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How to Conduct a Public Meeting

by Phil Bartle, PhD

Training Handout

The mobilizer needs skills to communicate with the people in the community

For both raising awareness and community organizing, your main tool is a public meeting in which discussion is the central feature.

Here it is very important that you are thoroughly informed and conversant with your mobilizers' goals, as indicated above, and the key concepts, as in keywords.

And more.

Do not memorize definitions; reinterpret all those concepts as you understand them, and debate them in your journal and with colleagues. Do not preach sermons like a priest; do not make speeches like a politician; do not lecture like a professor, avoid pontificating, haranguing, or dictating.

Facilitate. Ask questions. Guide.

Your best role model should be that renown educator of ancient Greece, Socrates, who taught by always asking questions, never giving answers.He was a great facilitator, guiding people to think (analyse, observe) for themselves.

Appear relaxed, confident and informed. Draw questions out of the participants.Especially ask the quiet and shy ones for their opinions. Do not allow the over confident and dominating ones to take over or control the discussion.

In the public meetings you also introduce the "brainstorm" session, which you will use again in planning sessions of the executive committee.

Explain that different kinds of sessions have different ground rules.

The open dialogue, where you guide by facilitating and questioning, allows for debate and cross talk; the "brainstorm" does not.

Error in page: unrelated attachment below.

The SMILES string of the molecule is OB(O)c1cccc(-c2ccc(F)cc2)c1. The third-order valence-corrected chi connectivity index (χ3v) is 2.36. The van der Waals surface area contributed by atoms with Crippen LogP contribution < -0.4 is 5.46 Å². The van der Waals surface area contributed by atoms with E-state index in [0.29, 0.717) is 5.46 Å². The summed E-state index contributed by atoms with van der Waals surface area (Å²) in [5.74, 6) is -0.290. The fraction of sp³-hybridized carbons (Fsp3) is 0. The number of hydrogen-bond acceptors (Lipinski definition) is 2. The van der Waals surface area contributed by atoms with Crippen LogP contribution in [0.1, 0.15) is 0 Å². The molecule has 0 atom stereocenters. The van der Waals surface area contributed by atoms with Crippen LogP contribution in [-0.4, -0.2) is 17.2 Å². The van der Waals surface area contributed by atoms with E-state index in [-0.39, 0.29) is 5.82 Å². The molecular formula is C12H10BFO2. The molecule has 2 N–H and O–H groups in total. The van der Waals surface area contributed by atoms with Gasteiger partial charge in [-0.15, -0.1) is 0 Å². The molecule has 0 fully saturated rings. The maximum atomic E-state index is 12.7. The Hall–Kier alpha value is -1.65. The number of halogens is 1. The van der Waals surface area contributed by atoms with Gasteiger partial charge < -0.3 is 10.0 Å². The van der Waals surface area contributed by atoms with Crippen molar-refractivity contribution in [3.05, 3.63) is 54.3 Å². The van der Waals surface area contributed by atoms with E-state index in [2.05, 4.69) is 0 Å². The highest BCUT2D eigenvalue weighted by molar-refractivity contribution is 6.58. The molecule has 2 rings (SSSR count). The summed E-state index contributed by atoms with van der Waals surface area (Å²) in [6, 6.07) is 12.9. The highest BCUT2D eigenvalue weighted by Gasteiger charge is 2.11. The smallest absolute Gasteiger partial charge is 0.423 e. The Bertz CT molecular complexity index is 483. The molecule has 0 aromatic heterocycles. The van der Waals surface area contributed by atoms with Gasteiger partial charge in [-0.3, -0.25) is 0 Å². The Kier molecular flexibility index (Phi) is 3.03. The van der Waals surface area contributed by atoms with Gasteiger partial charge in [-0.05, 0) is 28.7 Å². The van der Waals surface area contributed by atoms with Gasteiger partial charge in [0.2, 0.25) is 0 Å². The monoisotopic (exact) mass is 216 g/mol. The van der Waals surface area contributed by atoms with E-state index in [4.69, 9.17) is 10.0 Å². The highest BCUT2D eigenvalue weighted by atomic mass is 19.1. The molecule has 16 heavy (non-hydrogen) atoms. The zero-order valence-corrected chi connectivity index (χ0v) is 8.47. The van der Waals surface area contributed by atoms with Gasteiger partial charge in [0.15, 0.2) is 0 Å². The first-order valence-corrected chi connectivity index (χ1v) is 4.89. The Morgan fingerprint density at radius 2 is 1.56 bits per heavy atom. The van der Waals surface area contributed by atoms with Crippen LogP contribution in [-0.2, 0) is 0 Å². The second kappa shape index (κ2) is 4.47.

In a brainstorm you emphasize that there is no debate, no criticism, no cross talk. You will call for suggestions and write them on the board, all of them, even the silly ones, and later prioritize the list of suggestions. The "brainstorm" is very structured and focussed and the participants must learn and practice the ground rules.

Never tell a community group what to think or what to do.

You may want to, for you have your goals of empowering them, fighting apathy, ignorance, dependency, disease and dishonesty (the causes of poverty). But you have to facilitate them in coming to their own realization, and their own decision. You must take this facilitation approach if you want to empower or strengthen them. (Avoid lecturing and preaching).


Community Gathering

A community gathering

If you copy text from this site, please acknowledge the author(s)
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© Copyright 1967, 1987, 2007 Phil Bartle
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Last update: 2012.07.06

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